More panic, more breathing, I asked what happens if we put her on life support?  He replied we can keep her body alive for a long time.  I interrupted him, asked, will she ever wake?  Is she in there?
He replied, "We can keep the body alive for a long time, until the organs begin to fail but I do not believe she will ever regain consciousness."  He continued with something about the size of the hemorrhage.
I looked at Valerie and Brian, I heard every conversation Joan and I had on this topic over the decades in single moment.  I knew where my rational mind was heading and one word screamed in my head, one word I couldn't push away.


Saturday, April 27, 2019

20 Months!! I have been very remiss

Much has happened since my last post.  I won't take the time here to detail things, only summarize until I can get around to making a more complete accounting of things.
The rest of 2017 flew by.  Joan and I continued to decide what kind of house we needed, what price, location and such things.  Having 7 of us to house and a specific school district of course narrows the options.
We finally located the house, directly across the street from the rental we were in.  It cost more than desired, it was bigger than desired, but had all the features checked off so yeah, we bought it.

My real estate career moves about as fast as I will let it, or pay attention to it.  I have no real desire to put 60 hours a week into a job/career and I like working with people one on one so a large volume of clients is not what I want.

We moved into the house May of 18, asked Howard to paint several rooms for us and he painted wonderfully.  Joan and I started tearing the yard out.  When I say tearing the yard out I mean it.  The prior owners kept the yard neat but the over abundance of plants and the size covered most of the house.  Kitchen and dining room windows you could not see out.  11 holly bushes some 15 feet tall and 12 feet across.  Things that should have been bushes were now neatly trimmed jungle 10 feet deep from the house.  A cherry tree that was completely hidden and being choked by weeds. 
Joan would work with me from about 6AM to 10, get cleaned up and go stay with her mother the rest of the day.  We were having a blast!!  We could see the results of our work and we were striving for a common goal.  It didn't hurt that she knew the money we saved on the yard work would go directly to the kitchen upgrades she wanted.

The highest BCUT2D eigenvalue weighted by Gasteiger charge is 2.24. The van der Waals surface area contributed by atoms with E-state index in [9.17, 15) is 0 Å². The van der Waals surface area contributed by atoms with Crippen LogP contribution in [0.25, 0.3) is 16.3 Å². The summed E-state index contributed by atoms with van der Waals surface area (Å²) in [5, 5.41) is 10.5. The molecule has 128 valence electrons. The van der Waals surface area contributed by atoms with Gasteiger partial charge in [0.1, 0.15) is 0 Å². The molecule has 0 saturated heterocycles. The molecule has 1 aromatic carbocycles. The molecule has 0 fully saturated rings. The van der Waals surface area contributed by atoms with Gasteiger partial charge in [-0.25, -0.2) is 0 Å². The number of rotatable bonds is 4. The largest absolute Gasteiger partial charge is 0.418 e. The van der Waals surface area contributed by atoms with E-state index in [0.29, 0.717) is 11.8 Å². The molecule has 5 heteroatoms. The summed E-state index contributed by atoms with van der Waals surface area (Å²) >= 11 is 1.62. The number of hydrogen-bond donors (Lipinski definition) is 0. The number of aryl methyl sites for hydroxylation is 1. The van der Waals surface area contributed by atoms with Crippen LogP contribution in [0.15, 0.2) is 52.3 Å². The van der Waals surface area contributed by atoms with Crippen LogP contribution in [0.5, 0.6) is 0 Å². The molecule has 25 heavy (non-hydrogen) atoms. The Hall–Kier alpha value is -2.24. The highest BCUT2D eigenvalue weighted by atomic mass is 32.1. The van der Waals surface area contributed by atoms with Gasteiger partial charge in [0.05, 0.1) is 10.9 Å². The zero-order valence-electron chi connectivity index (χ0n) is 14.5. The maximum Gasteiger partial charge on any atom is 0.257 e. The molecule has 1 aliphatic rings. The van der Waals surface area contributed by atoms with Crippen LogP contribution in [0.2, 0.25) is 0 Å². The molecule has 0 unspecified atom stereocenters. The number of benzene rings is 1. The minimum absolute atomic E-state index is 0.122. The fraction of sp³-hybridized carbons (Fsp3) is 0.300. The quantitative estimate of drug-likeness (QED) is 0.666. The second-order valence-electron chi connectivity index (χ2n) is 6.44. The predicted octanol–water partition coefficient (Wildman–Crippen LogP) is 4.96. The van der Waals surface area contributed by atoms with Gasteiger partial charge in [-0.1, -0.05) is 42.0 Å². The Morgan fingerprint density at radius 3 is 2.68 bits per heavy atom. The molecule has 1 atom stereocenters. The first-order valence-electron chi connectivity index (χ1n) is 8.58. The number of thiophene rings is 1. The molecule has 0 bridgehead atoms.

Neighbors would stop by and say things like, "Wow, we can see the house!, I can walk on the sidewalk again, thank you!, It is so beautiful!, Now we have to work on our yard!"  The compliments kept coming in.

By late June 2018 we had 80% of the ripping out completed.  Things that didn't get ripped out were severely cut back, shortened, thinned.  We were already planning what would go where and how the final product would look.  I felt pleased, content for the first time in a very long time.  Felt like something useful had been accomplished.  We had taken over 47 truckloads of brush out of the yard, stomped them down in the truck, strapped it all in and each load was over full.

Friday June 22nd I had a closing to attend, had sold my good friends the Wackerlys home.  It would be time to start hunting for their next home.  The day was going well, the next stop that afternoon/evening was a big family celebration.  We must have arrived in 4 cars, Joan coming from her mothers, me from the house, Val, Cory, the grandkids, Brian and Kat.  We met at the Mellow Mushroom.  The meal was great as their pizza always is, we were getting ready to leave, Joan stood up, she was on my right, Val on my left looked right past me and said "Mom?" with a confused look. 
I turned in time to see her holding the back of her head saying, "it hurts, it hurts!".  Our eyes met, I saw them lose focus and she started to collapse.  Val and I kept her from falling into the floor, Brian and Kat called 911, Cory took the grandkids out of the building.